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Opt Express. 2004 Nov 29;12(24):5902-9.

New approach to atmospheric OH suppression using an aperiodic fibre Bragg grating.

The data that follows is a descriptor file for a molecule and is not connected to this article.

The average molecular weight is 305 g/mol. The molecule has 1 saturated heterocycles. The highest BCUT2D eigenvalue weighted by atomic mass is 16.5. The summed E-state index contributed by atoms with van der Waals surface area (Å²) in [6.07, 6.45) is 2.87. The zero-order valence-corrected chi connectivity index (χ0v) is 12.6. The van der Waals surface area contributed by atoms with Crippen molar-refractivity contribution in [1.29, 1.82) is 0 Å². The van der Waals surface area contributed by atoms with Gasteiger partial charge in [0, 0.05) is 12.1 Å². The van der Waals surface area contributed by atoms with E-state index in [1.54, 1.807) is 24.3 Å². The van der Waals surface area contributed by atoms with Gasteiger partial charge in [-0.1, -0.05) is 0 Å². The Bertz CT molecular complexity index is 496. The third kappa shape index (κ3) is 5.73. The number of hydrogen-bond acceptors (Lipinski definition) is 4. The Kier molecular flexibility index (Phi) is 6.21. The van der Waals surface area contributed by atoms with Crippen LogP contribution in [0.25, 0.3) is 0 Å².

At near infrared wavelengths, the night sky background seen from the Earth's surface is almost completely dominated by bright spectral lines due to hydroxyl in the upper atmosphere. In the wavelength range 1- 2microm, more than 100 intrinsically narrow spectral lines account for about 98% of the sky background. Now that the performance of infrared detectors is comparable to CCDs at optical wavelengths, the bright infrared sky is the last remaining hurdle to ground-based infrared telescopes reaching sensitivity levels associated with optical telescopes. We demonstrate an aperiodic fibre Bragg grating (AFBG) which performs 94% suppression of OH emission in the 1.50-1.57microm window at a resolving power of R=10,000. This is a working prototype for a device which will allow comparable levels of OH suppression at R=50,000 across the entire near infrared (1.0-2.0microm) spectrum.

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